There is now a suspect in Sunday night’s murder of Monica Quan, an assistant on the Cal State-Fullerton women’s basketball team, and her fiance.
There is currently a manhunt underway for Christopher Jordan Dorner, a 33-year old ex-cop who is believed to have shot three other police officers, one fatally, early Thursday morning.
Dorner wrote in an online manifesto that becoming a police officer was his lifelong dream. He was fired in 2009 for allegedly making false statements about a training officer, and, according to that manifesto, this shooting spree is apparently his way of exacting revenge.
Quan is the daughter of Randy Quan, a retired LAPD officer that took part in the review process that cost Dorner his job.
The LA Times quotes Dorner online ramblings:
Dorner complained that Randy Quan and others did not fairly represent him at the review hearing.
“Your lack of ethics and conspiring to wrong a just individual are over. Suppressing the truth will leave to deadly consequences for you and your family. There will be an element of surprise where you work, live, eat, and sleep,” he wrote, referring to Quan and several others.
“I never had the opportunity to have a family of my own, I’m terminating yours,” he added.
You can read the entire manifesto here. Be warned. It’s intense, chilling and disturbing.
We’ll keep an eye on this story and update it if the manhunt comes to a conclusion today.
A memorial and candlelight vigil was held for Quan and her fiance.
You can find Rob on twitter @RobDauster.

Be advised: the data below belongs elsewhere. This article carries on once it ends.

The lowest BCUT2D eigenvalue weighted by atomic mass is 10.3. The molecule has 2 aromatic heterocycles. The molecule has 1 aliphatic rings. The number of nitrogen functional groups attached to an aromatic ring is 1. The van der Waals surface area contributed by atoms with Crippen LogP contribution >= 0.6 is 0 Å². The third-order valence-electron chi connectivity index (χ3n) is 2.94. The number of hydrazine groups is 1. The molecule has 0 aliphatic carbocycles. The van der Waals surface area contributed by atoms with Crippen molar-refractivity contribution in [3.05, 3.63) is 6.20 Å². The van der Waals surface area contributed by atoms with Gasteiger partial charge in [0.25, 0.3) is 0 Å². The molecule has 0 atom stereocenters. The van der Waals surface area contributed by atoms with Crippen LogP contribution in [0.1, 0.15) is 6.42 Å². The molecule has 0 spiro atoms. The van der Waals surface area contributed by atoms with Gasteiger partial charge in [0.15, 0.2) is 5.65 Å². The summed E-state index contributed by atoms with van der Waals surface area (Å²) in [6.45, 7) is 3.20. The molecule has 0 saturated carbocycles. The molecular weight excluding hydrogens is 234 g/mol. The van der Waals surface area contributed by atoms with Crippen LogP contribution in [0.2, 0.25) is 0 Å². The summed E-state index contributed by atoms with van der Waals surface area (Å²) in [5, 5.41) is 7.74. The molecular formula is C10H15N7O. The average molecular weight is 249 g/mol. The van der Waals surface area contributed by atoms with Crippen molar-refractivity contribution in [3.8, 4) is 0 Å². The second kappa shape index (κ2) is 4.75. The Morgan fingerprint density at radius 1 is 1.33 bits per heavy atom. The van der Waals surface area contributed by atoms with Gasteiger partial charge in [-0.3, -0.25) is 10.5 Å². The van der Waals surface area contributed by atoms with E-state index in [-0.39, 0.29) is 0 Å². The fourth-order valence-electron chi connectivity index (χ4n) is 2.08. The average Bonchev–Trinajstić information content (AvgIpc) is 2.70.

Wichita State senior forward Anton Grady received some positive news on Saturday as a neurosurgeon reviewed MRI results, which are negative for spinal cord trauma.
According to a release from Wichita State, doctors believed Grady suffered a spinal cord concussion during a collision on Friday after he was taken off the floor in a stretcher and taken to a hospital in an ambulance. CT and MRI scans on Friday both turned up negative, but the news of Saturday’s results are an even more encouraging sign for Grady.
The injury for Grady occurred during a Friday loss to Alabama during the AdvoCare Invitational as the senior’s condition has improved since the collision. Grady will receive physical therapy over the next few days and doctors will check his progress before he is released from the hospital.
Grady has been alert and responsive to questions and had feeling in his extremities on Friday, but the use of his arms and legs was limited. By Saturday morning, Grady had improved the use of his extremities.
The 6-foot-8 Grady has averaged 9 points and 6 rebounds per game this season in his first season with the Shockers. The Cleveland State transfer is shooting 39 percent from the field.
Colorado sophomore forward Tory Miller has been reprimanded by the Pac-12 and he also apologized for biting Air Force’s Hayden Graham earlier this week.
During Colorado’s win over Air Force on Wednesday, Miller was assessed a Flagrant 2 Dead Ball Technical Foul and ejected with 12:25 left in the second half after biting Graham during a loose ball.
In a release from the Pac-12, they announced reprimanding Miller, but he will not be suspended.
“All of our student-athletes must adhere to the Pac-12’s Standards of Conduct and Sportsman-ship,” Pac-12 Commissioner Larry Scott said in the release. “Regardless of Mr. Miller’s frustration and emotion, such behavior is unacceptable and he is being appropriately reprimanded.”
Miller also released his apology in the same release.
“I would like to apologize for my actions during the Air Force game. I would like to apologize to Hayden Graham, Air Force, my teammates and fans. It was a heat of the moment thing. I’m an emotional player, but I let my emotions get the best of me. I will use this as a learning experience and focus on helping my teammates and respecting my opponents for the rest of the season and beyond,” Miller said.
For Miller to not be suspended for this is good news for him and Colorado since he won’t miss any additional action, but did the Pac-12 make the right decision on this?